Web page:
Likewise, in Oregon, the Farmworker Housing Development Corporation (FHDC) has benefited from long-standing relationships with local jurisdictions, as well as with Oregon Housing and Community Services (OHCS). FHDC’s recently completed 44-unit Colonia Unidad project in Woodburn is notable for its hybrid model, oriented to agricultural workers as well as a broader low-income workforce demographic. Not only does this allow families to seek employment outside of the farming sector, it facilitates the integration of farmworkers into the broader community. In addition to positive civic impacts, projects such as Camphora and Colonia Unidad generate economic benefits via more productive, stable agricultural workforces. They also recognize, per one Colonia Unidad resident, “the importance of agricultural work; without it, there would be no fresh food on our tables.”
Making Agricultural Housing Projects Work
A number of common factors have contributed to the success of these and other agricultural housing projects, including the following:
- Public sector and community support. This is particularly critical where housing development requires land use changes. Pioneers like T&A’s Van Camp cannot overstate the importance of early education and outreach. Her success in pivoting the Spreckels Crossing conversation from safety and crime concerns to one of local economic benefits and American pride was based on connecting the project to the retention of domestic jobs, wages, and spending power (admittedly an argument less easily made for H-2A workers).
- Employer support. Agricultural employers are becoming more keenly aware of the value of a stable, productive workforce. Clear links to an improved bottom line should incentivize additional producer interest in the provision of housing solutions.
- Lessons learned from these projects will continue to pave the way for additional development. Spreckels Crossing served as a blueprint for the Nunes Company’s Casa Boronda, a 75-unit Salinas project built for seasonal agricultural employees. It got overwhelming city and county support; the hope is that it will become a model for the nation’s agriculture industry. Eden Housing will apply lessons learned from Camphora to its next agricultural housing project in Watsonville, while the FHDC is using Colonia Unidad as a stepping stone for its planned project, Colonia Paz, in Lebanon, Oregon.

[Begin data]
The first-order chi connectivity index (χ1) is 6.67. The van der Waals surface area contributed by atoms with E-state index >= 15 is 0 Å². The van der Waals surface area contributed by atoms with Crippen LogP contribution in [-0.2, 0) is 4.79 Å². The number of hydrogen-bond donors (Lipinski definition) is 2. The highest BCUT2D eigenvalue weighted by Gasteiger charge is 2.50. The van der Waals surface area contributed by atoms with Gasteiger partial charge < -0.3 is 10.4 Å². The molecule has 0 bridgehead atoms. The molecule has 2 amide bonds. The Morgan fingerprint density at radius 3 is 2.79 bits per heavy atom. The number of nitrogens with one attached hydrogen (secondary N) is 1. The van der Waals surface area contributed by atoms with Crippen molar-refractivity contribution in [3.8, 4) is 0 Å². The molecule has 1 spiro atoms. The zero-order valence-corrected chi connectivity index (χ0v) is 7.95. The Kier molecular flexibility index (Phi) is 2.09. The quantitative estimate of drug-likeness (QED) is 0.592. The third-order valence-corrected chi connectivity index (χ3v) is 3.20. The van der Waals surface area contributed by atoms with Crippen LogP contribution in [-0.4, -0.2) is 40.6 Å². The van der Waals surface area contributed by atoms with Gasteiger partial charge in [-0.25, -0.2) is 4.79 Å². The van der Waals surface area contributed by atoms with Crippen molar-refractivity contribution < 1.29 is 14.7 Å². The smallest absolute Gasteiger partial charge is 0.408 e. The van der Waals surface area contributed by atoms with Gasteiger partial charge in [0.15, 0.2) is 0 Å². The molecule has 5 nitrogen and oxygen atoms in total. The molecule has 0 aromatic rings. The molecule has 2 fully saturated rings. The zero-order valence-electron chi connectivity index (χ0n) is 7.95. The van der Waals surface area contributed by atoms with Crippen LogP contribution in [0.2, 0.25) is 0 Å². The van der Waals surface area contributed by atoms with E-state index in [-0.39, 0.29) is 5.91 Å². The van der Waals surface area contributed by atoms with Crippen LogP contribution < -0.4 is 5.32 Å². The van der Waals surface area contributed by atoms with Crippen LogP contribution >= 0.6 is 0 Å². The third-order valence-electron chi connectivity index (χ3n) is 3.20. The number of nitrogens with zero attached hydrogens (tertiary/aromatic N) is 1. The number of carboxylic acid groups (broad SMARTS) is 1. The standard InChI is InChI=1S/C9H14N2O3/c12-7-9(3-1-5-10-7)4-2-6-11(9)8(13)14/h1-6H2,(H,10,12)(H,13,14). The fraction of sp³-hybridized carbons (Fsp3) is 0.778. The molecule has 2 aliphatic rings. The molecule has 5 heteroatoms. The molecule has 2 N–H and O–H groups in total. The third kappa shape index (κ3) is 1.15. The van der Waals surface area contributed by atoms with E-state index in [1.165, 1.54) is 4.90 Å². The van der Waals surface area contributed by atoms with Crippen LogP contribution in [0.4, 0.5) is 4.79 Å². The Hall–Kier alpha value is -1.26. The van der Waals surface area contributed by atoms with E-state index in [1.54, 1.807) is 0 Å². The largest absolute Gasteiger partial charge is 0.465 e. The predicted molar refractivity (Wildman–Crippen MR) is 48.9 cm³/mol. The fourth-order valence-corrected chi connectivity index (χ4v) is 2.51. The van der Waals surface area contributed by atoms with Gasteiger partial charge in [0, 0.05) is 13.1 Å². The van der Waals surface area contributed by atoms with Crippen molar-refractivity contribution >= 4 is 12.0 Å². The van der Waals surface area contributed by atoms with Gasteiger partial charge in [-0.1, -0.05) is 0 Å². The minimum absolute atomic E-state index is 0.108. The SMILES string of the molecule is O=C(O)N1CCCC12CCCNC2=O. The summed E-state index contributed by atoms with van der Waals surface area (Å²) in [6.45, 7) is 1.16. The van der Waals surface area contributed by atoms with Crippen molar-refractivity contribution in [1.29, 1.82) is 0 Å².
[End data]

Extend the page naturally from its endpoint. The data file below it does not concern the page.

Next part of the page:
- Cost control. Where possible, financial feasibility can be boosted and construction costs mitigated with siting that uses existing infrastructure and structures, and that already has the appropriate zoning in place (e.g., rehabilitating motels and older multifamily projects). Modular housing can also improve project economics and timeframes, as was the case with Golden Fresh Farm’s on-site housing in Wapakoneta, Ohio.
- Green building initiatives can lower operating costs and generate tax credits. Camphora received LEED-H Platinum certification and was designed to exceed California energy efficiency thresholds by incorporating features such as a large solar photovoltaic system. Per Eden’s president, Linda Mandolini, “solar just makes so much sense in this part of the world.”
Unfortunately, even the most thoughtful attempts to learn from these lessons can fail. Despite the documented labor shortage and clear ties linking farmworker stability and well-being to a more productive, profitable, and secure domestic agriculture sector, housing development continues to face significant barriers. Just how much economic pain it will take to force stakeholders into enabling versus impeding housing production remains to be seen. This sentiment, shared by Houwelings’s CEO, Kevin Doran, resonates, “If we don’t make it easier for Mexican workers to come here, our farms will go to Mexico.” This reality can just as easily apply to the need to make agricultural work accessible for all workers, the alternative being to compromise our nation’s food security.
KIMBERLEY PLAYER is a ULI member and currently the director of research at Equilibrium, where she develops sustainable real asset investment strategies, with a focus on housing and large-scale agriculture, food, and infrastructure operations.